Where we spent most of our time was trying out the new diesel. The previous Power Strokes had been built by Navistar International for Ford, but after several disputes and lawsuits, that relationship soured. The diesel in the 2011 Super Duty represents years of work in-house, using some technology from Ford Europe but designed with heavy-duty work in mind. The new diesel offers 390 horsepower and 735 pound-feet of torque -- both best in class-improvements of 40 horsepower and 85 pound-feet. Ford also reduced engine weight with the use of a compact graphite iron block, but made the block stronger in the process: CGI is said to have twice the strength of gray iron, which is typically used in iron blocks. The engine also uses aluminum heads.
Power Stroke's engineers designed the layout to make it easier to manage noise and vibration, and the end result of their work is a modern diesel you can't hear from a distance and that doesn't fill the cabin with noise. Yet it's also much more powerful than before -- pulling away from traffic lights almost like a heavy-duty hot rod. And the new, B20 biodiesel compatible engine comes with an exhaust brake.
Federal regulations for 2010 create a new, significantly stricter requirement for diesel emissions, so it's no coincidence that the new 6.7-liter Power Stroke is dramatically cleaner -- producing less NOx-than before. This engine uses multiple technologies to reduce emissions, starting with exhaust gas recirculation. Some of the exhaust gases are cooled by engine water at about 90 degrees Celsius, and then routed into a low-temperature loop, a second cooling system in the engine that operates at about 50 degrees C (and also serves as added transmission cooling). The cooler inert gases displace oxygen and lower combustion temperatures, which together reduces the amount of NOx that's produced in the cylinder. This EGR system uses a hot-side valve, before the cooler, to reduce the amount of deposits that can get into poppets and seals, improving durability and reducing possible warranty issues.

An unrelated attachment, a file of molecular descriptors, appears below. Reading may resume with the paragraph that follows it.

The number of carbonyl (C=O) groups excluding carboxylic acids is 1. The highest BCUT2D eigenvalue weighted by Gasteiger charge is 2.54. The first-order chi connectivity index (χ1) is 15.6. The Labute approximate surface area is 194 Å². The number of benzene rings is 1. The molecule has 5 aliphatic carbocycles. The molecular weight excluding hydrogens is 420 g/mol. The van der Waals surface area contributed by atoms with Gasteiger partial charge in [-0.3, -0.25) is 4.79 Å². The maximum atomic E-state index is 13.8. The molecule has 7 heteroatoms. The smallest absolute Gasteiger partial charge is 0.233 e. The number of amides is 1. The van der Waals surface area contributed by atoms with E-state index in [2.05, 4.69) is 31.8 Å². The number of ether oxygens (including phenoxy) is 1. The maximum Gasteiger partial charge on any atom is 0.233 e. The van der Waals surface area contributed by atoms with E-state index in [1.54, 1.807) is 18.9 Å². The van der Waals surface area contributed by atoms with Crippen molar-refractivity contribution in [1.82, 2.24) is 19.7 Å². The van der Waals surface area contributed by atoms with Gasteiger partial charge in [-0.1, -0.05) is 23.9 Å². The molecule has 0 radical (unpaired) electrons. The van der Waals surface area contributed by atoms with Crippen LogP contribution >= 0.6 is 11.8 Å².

The rest of the emissions work takes place after the fact, in the exhaust system. At the diesel oxidation catalyst, hydrocarbons are heated and converted into water and CO2. The heat created helps make the rest of the system's emissions reduction process more efficient. In the next phase, selective catalytic reduction, diesel exhaust fluid, a mix of urea and water, becomes CO2 and ammonia when heated. When the ammonia mixes with the exhaust gases and is exposed to the catalyst in the SCR system, what NOx was produced during combustion is converted into nitrogen and water. The diesel particulate filter traps any soot that was produced, and burns it away (called regeneration), when the soot trap is full.